“There might be a perception out there of Pat’s role but it carried no weight last year. At the end of the day, clubs make decisions as well and you have to work with them. It’s not nice the week before you play a game that you have this (club fixtures) meeting but I understand that clubs have a job to do. They’ll probably see it from their side and I’ll see it from my side. Pat has nothing to do with that situation. I laugh sometimes when people ask him can he change this or that fixture. That must mean that the guys on the fixtures committee have no say altogether, which I doubt is true,” Davy noted.
No yes men
He was very keen to point out that his selectors often out vote him when it comes to team selection. He maintained that not having everybody agree with him is very necessary.
“Yes men are no good to you. I can tell you now the one rule I made coming into this job, I wasn’t bringing in friends of mine. Louis [Mulqueen] I knew but I wouldn’t have been very close with him. Mike Deegan, I hadn’t a clue about and Mike Browne, I had never met. The one thing I knew about them was they had their own minds. I haven’t got my way on team selections. Fact!
“When we pick teams, it’s the majority who rule. I’ll have ideas and I’ll say them. If the two boys are against them, that’s the way it goes. My crowd have a say and the fellas who do the training with me, we sit down and we discuss what’s best for the lads. While the perception might be one thing, I can tell you that all our people have a say. Even this year, people that were involved with us for the last few years, I still ring them and talk to them. But I can tell you there are savage opinions inside there. I don’t think we’d have won an All-Ireland if we hadn’t people with me who question what I do.”
Clare are currently without 2013 All-Star and treble All-Ireland U-21 winner Colm Galvin. Davy, though, would love to have the Clonara man back in Clare and hurling for the county this summer.
“I’ve texted his dad. I don’t know yet if he’s coming back. I’m trying my level best. His dad is a massive Clare man and Clonlara man. You’d never know. Hopefully he might. He loves his county and his club,” the Sixmilebridge man said.
Coach to Clare’s three-in-a-row All-Ireland winning teams, Paul Kinnerk is not involved this year but Fitzgerald is very keen that the Limerick man will be back on board.
“He told me he would. I trust Paul and I have great time for Paul. We’d be really tight. He’s going away travelling now for a few months, which he said he was going to do. I want to make sure himself and Maggie have a great time. He deserves a good break.
“My ambition and hope is that he will be back with Clare next year. That was always the plan but we’ll have to sit down when he comes back and see what the story is. I think it wasn’t a bad thing for Paul to take a year out because Paul had worked with the guys for a long time and I think a year out will be no harm. Hopefully, he won’t have changed his mind from what he told me last year. If he does, he’d be welcome back. Anyone of my team that are gone, I’d love to have them back.”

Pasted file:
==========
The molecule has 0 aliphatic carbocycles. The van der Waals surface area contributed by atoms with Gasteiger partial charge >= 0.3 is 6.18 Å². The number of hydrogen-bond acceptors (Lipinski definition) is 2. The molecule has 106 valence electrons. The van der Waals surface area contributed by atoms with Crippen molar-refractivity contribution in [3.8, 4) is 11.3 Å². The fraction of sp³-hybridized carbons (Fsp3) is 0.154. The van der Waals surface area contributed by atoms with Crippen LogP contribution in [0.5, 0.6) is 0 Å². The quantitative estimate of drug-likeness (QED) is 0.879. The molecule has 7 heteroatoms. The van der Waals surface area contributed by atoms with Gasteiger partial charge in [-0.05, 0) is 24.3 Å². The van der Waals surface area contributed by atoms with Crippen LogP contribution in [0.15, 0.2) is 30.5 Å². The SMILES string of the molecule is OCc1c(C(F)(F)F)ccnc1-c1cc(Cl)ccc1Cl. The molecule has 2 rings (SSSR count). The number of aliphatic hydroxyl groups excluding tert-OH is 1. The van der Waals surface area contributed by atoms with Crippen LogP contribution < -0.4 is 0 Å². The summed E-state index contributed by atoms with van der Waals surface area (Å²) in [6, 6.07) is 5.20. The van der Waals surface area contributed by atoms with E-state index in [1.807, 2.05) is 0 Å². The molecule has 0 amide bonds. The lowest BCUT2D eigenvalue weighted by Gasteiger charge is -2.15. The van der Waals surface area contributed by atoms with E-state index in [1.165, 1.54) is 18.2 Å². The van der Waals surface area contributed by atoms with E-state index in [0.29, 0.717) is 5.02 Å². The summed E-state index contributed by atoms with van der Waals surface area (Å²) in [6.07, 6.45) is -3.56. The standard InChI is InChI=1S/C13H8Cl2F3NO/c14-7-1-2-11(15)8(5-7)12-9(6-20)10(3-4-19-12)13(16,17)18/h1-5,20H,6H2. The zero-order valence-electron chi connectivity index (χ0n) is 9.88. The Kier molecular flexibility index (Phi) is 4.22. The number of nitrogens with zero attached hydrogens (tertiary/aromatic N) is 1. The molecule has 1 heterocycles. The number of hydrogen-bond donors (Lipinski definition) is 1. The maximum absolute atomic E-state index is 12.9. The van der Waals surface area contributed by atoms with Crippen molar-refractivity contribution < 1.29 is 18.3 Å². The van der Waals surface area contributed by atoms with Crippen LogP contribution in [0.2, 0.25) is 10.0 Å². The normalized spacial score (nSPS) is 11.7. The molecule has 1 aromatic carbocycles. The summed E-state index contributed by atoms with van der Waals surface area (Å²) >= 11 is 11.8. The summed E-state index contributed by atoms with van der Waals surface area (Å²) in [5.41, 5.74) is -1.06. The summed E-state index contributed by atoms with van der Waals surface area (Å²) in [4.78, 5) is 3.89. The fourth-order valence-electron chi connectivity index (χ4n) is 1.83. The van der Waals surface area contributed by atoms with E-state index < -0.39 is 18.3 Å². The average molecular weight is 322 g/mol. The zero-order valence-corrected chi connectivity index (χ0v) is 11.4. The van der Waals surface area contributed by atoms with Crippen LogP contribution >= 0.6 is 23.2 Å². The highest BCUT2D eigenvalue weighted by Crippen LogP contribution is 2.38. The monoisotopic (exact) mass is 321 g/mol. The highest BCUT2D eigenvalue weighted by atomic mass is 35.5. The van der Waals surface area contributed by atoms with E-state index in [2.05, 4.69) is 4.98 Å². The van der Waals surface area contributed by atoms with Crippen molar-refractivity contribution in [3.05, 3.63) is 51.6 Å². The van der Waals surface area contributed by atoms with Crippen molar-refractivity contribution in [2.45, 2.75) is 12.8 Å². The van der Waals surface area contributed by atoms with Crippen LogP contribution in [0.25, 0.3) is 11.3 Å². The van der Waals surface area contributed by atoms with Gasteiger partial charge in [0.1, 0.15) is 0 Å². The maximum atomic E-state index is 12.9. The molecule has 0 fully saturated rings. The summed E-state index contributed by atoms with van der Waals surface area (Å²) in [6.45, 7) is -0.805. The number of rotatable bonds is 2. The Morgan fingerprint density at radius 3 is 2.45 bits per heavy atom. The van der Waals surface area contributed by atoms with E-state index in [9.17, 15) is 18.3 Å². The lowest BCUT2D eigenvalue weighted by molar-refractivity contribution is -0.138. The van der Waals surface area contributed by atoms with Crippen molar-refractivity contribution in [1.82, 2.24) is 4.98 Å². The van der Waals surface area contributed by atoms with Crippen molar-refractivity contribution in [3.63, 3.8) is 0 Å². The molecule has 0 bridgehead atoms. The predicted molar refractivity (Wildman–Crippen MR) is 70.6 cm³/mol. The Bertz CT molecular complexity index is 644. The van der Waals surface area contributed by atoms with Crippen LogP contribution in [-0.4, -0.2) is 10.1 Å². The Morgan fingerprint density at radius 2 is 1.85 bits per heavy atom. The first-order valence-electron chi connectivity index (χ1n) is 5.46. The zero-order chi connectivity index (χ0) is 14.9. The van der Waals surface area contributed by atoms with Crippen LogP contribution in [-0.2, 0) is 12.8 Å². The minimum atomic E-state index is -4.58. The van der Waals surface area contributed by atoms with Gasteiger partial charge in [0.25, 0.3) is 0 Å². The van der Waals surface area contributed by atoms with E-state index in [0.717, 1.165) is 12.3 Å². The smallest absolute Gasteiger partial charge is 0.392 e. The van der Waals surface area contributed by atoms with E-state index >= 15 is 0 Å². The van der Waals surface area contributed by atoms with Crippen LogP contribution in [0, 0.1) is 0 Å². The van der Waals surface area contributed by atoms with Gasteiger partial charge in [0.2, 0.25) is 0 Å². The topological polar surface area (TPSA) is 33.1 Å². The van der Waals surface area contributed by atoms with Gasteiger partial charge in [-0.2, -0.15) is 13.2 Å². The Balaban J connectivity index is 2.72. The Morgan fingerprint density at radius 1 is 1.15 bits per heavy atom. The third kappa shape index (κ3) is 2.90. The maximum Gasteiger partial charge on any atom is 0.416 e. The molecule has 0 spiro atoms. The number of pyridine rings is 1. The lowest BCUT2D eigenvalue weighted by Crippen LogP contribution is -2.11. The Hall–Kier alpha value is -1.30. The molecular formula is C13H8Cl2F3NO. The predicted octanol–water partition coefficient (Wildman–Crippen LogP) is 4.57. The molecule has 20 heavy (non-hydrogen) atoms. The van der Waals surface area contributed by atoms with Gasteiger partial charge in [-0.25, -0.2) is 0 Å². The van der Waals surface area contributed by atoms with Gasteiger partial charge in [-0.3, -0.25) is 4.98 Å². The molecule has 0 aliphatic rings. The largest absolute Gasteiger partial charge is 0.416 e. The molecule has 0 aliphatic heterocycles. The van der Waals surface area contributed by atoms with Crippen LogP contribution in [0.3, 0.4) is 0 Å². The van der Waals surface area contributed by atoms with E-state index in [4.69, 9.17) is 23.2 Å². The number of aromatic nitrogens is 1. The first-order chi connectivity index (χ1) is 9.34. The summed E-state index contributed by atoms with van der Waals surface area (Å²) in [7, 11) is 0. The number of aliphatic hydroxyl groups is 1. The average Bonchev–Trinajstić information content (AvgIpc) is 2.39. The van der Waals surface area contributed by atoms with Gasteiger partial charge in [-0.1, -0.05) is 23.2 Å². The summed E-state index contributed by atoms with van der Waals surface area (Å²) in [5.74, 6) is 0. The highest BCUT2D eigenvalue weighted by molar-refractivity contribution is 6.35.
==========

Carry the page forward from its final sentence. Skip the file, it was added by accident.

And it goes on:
Just 6,000 Clare supporters travelled to Thurles for the Munster quarter-final game against Limerick. However Davy insists that Clare’s core support base has always been small enough.
“It was the same in the late-’90s. We have a good Clare support. It’s not massive but we have a lot of genuine support out there. I know you’re saying we won the All-Ireland and we should have way more but if you look back to four or five years ago, we weren’t getting 300 at a game. We’ve multiplied that by 20. That’s not bad.
“The less pressure that is put on the lads the better chance they have of performing. For all of us in Clare, the sooner we realise that and stop putting pressure on the lads, then maybe it will be easier for us all to thrive. If we all work together we have a chance. There is going to be criticism and we have to accept a bit of that.”
Davy says that he doesn’t sleep too well several days ahead of a championship match but sleeps like a baby the night before. This he attributes to being completely prepared.
“Perfect. Never a bother. Probably up to about two or three days before it, my mind would be racing about 101 different scenarios. I have a notepad by the bed and if I think of something, I’ll write it down. Normally then, I say to myself, I’ve all the stuff thought of. There’s no panic. I would have been the same playing. My thinking is ‘these are great days’. I saw it to the boys all the time. ‘These are great days. Let yourself go.’
In time, Davy says he will walk away from his current role but feels that will will never walk away from hurling.
“It will be funny but I will take a break at some point. I’m preparing myself for that. That time will come. It could happen in the next two to three years but I have a feeling I’ll be back involved again,” he predicted with a wry smile.